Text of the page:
If you live in a society with gender and gender roles, you cannot change sex as easily as you change clothes, because part of gender and gender roles is the ongoing process of socialization and gender-specific experiences which further define who you are. In the above-described world, sex doesn't exist any more than "People wearing T-shirts" exists as a meaningful category. In a virtual world, where biology is cosmetic only and doesn't drive meaningful outcomes, you can swap sex with the push of a button, because sex only means what your avatar presents as.


I'd also like to bring up another question, which I agree is considerably more inflammatory than yours, but I feel shows you where some people are in terms of fighting the hypothetical. It's the year 2022. People can quickly, cheaply, and painlessly change their race. There are no long-term side effects of the paperwork. If that were the case, would you have a problem with trans-black people using the N-word (or, to be specific, would you have more of a problem with it than cis-black people using it)?

The answer to this question is not strictly relevant; what I'm trying to demonstrate here is that some hypotheticals are kind of inherently suspicious. If someone asks "If hypothetically <the reason for this thing we've agreed is bad isn't true> were different, would not be bad?", and they don't have an actual strong hypothetical other than the bad thing not being bad, then their question is vacuous, and it is likely that the asker is not asking in good faith, but instead is just trying to thinking of the bad thing as not that bad. In the specific case of gender transition, we've seen what that bad thing looks like when we put trans-female prisoners in prisons with cis-female prisoners; the reason that we sex-segregate prisons rears its head, and we see that if we want to avoid rape and pregnancy in prison, we should treat trans-female and cis-male the same way. And, in the hypothetical universe you mention, if we can look at the behaviors of the people who take the pill, and note that people who were natally male consistently act differently than people who were natally born female and both differ from the vat-born, then it makes absolute sense to discriminate based on birth sex and type, no matter how well the trans individuals in that society pass.

If this all were the case, would you have issues with people transitioning genders/sex still? If not, at what point along the line do you think it becomes okay to freely switch?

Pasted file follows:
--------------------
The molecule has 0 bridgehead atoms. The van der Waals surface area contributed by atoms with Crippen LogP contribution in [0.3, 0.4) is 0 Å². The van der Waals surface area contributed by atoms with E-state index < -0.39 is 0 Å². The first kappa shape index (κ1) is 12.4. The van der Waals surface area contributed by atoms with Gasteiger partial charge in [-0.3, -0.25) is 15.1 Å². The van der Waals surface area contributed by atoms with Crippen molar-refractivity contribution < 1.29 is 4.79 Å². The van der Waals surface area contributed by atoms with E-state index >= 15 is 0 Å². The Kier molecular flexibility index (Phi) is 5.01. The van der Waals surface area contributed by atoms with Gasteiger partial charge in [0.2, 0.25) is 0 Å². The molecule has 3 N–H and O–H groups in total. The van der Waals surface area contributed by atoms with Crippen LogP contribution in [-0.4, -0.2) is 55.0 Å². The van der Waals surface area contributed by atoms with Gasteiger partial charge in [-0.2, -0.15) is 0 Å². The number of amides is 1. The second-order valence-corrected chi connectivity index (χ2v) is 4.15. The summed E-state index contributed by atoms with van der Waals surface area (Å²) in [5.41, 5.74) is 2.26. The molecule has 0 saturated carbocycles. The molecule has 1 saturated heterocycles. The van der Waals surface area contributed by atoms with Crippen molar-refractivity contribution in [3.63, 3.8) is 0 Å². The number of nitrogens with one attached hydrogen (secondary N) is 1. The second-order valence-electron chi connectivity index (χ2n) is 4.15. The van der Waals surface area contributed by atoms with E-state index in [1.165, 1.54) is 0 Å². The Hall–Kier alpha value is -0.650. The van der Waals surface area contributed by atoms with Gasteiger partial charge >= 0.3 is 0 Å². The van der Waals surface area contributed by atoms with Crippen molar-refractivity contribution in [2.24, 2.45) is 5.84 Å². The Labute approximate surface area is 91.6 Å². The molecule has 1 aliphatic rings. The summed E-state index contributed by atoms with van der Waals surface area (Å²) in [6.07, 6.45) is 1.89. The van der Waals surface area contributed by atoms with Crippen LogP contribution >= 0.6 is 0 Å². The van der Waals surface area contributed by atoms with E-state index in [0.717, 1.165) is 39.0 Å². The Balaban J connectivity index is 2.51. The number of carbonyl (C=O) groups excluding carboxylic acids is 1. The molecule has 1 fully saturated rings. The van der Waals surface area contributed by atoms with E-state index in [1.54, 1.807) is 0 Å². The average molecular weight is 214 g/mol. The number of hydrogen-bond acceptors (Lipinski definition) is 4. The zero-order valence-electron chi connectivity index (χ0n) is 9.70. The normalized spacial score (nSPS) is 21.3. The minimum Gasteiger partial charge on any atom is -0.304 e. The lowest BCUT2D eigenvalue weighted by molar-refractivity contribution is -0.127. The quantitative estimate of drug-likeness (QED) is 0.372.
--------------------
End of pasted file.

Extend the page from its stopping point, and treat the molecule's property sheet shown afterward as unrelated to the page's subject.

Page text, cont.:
I don't have any issues with people transitioning now. I think it's a bad idea, I'd recommend against it to friends and family, but it's your life. What I have issues with is people trying to impose their worldview on me.

As for your hypothetical, if all of this were the case, transgenderism would be such a small issue I would not bother with it. I'm an anti-transhumanist, the world you're describing is one my nightmares. One of the reasons I think transgenderism is an issue today, is because I think it's the thin end of a wedge to bring this horrifying dystopian vision into reality.

What makes transhumanism a nightmare for you?

Mostly the part about transcending the limits of our biology to the point where being anything even resembling a human is optional.

I could make a consequentialist argument in the line of: if we didn't last a full decade between laughing at the clueless conservatives worrying about slippery slopes, and demanding that they allow their children to inject themselves with hormones, or surgically change their secondary sex characteristics, what chances do we have to stop the slide towards being assimilated into the Borg Collective or becoming Umgah Blobs the moment that becomes a realistic option?

But the truth is I find the idea ontologically wrong. It's a bit like asking someone why is harm wrong.

So basically we would no longer be human in any real sense? We evolved for gender roles to facilitate procreation with quite distinct personality traits.

The world you describe gender becomes completely non-existent. A female and male me could not be the same person. At that point we have just eliminated gender and at that point I think we have evolved past humanity and are some other kind of intelligent algorithm.